●     Data scientists add new features to a model, but the feature engineering isn’t put into production. After the model fails, the team rushes to put emergency patches into production.

●     Data scientists build models and experiment in notebooks, but the notebook code isn’t migrated into more robust software packages. A new data scientist joins the team and copies the notebook, but changes aren’t synchronized with production.

●     The model is coded and deployed perfectly. But the underlying hardware creates a result that wasn’t expected.IT and the data scientists spend weeks pointing fingers before they discover the problem.

Problem 3: Reliance on data scientists for operational support

Models can fail for many reasons, but commonly the causes are unrelated to the model itself. Hardware fails. Data feeds suddenly put out null values. IT deploys the wrong model versions. Bugs creep into feature code.

Unfortunately, the deployment approach in this antipattern will fail to catch most errors. The IT personnel know only that “the model doesn’t work,” so they call the data scientists whenever a problem occurs.

Data scientists aren’t trained for (and usually don’t enjoy) providing operational support. They’re usually ill equipped to diagnose errors in these complex systems. Constant operational support calls lead to burnout and attrition among data scientists.

Poor planning ends badly

These problems slowly accumulate over months.Because data scientists can’t deploy their own models, they constantly turn toIT to support their changes.

In the best case, data scientists endure this process but are frustrated with the slow updates. Morale falls.

In the worst case, the data scientists drive production changes by using hacks. Prolego has rescued projects where data scientists had been working around infrastructure challenges by updating and deploying models from a laptop. When the data scientists no longer want to deal with these hassles, they quit. Their models and customized cron jobs are lost, and the new team has to start again from scratch.

A pattern that works: begin investing in MLOps

So what’s the alternative to the “just a binary” antipattern? Begin investing in machine learning operations (MLOps).MLOps is a new domain, and its tools and approaches are still immature. But fortunately you don’t have to solve all possible problems when you deploy your first models.

One of Prolego’s core beliefs is that your biggest challenges are cultural, not technical. Although you might not have the engineering infrastructure to replicate Uber’s MLOps solution, you can avoid worst-case scenarios by changing mindsets and working styles. The following sections provide tips to help you evolve your teams’ mindset.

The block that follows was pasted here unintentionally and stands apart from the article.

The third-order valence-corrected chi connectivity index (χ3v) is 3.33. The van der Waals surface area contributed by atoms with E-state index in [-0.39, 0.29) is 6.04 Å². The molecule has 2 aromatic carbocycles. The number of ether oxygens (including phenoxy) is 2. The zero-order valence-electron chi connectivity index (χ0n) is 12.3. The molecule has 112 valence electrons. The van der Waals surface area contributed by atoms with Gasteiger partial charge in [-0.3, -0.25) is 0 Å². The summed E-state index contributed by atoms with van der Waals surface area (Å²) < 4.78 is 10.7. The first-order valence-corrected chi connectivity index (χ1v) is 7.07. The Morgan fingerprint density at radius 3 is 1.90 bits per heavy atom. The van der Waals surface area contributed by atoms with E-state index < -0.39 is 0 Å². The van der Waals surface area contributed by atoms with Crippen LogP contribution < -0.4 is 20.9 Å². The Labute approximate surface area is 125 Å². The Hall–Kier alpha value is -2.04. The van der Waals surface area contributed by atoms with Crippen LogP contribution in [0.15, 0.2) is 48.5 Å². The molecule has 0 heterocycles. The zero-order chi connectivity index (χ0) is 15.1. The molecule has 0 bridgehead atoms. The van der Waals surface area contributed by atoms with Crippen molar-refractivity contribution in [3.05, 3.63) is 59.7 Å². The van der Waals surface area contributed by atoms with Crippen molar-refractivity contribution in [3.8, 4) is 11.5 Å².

Think big but start small

Google has outlined a good approach to build out MLOps architecture in phases. Although your solution will vary based on your infrastructure, data, and business problem, this phased approach can allow you to systematically harden your infrastructure as your solution is adopted.

You don’t need to throw out your current process and start over. You can start small:

●     Set up a few simple monitoring statistics to detect model degradation.

●     Work with your operations team to develop an escalation plan to respond to issues. The plan should reduce or eliminate calls to the data scientists for help.

●     Begin creating documentation for yourML systems. The documentation should support governance and the transfer of work between individuals.  

Stay focused on the ultimate goal

End users don’t care about the model. They care about how the system makes their work easier or better. Keep this end goal in mind from the start so that both data scientists and IT remain focused on the same outcome.

Assign accountability

The team needs to be jointly accountable for deployment. The data scientists need to develop solutions that are ready for production. Development includes unit-testing the code, writing clear and readable code, and using peer review and pull requests to validate changes. IT needs to build expertise in MLOps and lead the development of scalable infrastructure.

Get assistance

Need help getting started with MLOps? Prolego has helped many companies like yours. We can work with you to develop an MLOps production plan based on your unique environment.